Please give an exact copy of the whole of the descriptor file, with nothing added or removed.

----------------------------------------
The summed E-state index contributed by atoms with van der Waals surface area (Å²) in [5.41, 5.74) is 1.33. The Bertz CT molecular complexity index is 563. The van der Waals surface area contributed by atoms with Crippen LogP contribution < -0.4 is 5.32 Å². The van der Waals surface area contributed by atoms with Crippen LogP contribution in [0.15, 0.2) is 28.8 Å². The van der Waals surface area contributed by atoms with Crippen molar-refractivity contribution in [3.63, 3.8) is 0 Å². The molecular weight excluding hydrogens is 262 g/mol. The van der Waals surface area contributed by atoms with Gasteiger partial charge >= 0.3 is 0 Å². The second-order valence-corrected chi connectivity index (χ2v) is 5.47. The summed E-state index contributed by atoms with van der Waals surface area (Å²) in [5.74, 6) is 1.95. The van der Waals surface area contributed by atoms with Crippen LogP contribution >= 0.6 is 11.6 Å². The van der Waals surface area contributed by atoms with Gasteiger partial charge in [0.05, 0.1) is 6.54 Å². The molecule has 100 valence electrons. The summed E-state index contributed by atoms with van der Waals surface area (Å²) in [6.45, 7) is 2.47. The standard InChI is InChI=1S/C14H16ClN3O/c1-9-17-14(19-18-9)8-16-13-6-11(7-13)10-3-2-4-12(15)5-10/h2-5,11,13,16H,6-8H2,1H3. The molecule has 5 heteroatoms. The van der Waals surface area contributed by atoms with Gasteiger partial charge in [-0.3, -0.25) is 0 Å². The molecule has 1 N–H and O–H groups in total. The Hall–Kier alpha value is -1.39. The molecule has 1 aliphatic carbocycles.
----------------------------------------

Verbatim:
The summed E-state index contributed by atoms with van der Waals surface area (Å²) in [5.41, 5.74) is 1.33. The Bertz CT molecular complexity index is 563. The van der Waals surface area contributed by atoms with Crippen LogP contribution < -0.4 is 5.32 Å². The van der Waals surface area contributed by atoms with Crippen LogP contribution in [0.15, 0.2) is 28.8 Å². The van der Waals surface area contributed by atoms with Crippen molar-refractivity contribution in [3.63, 3.8) is 0 Å². The molecular weight excluding hydrogens is 262 g/mol. The van der Waals surface area contributed by atoms with Gasteiger partial charge >= 0.3 is 0 Å². The second-order valence-corrected chi connectivity index (χ2v) is 5.47. The summed E-state index contributed by atoms with van der Waals surface area (Å²) in [5.74, 6) is 1.95. The van der Waals surface area contributed by atoms with Crippen LogP contribution >= 0.6 is 11.6 Å². The van der Waals surface area contributed by atoms with Gasteiger partial charge in [0.05, 0.1) is 6.54 Å². The molecule has 100 valence electrons. The summed E-state index contributed by atoms with van der Waals surface area (Å²) in [6.45, 7) is 2.47. The standard InChI is InChI=1S/C14H16ClN3O/c1-9-17-14(19-18-9)8-16-13-6-11(7-13)10-3-2-4-12(15)5-10/h2-5,11,13,16H,6-8H2,1H3. The molecule has 5 heteroatoms. The van der Waals surface area contributed by atoms with Gasteiger partial charge in [-0.3, -0.25) is 0 Å². The molecule has 1 N–H and O–H groups in total. The Hall–Kier alpha value is -1.39. The molecule has 1 aliphatic carbocycles.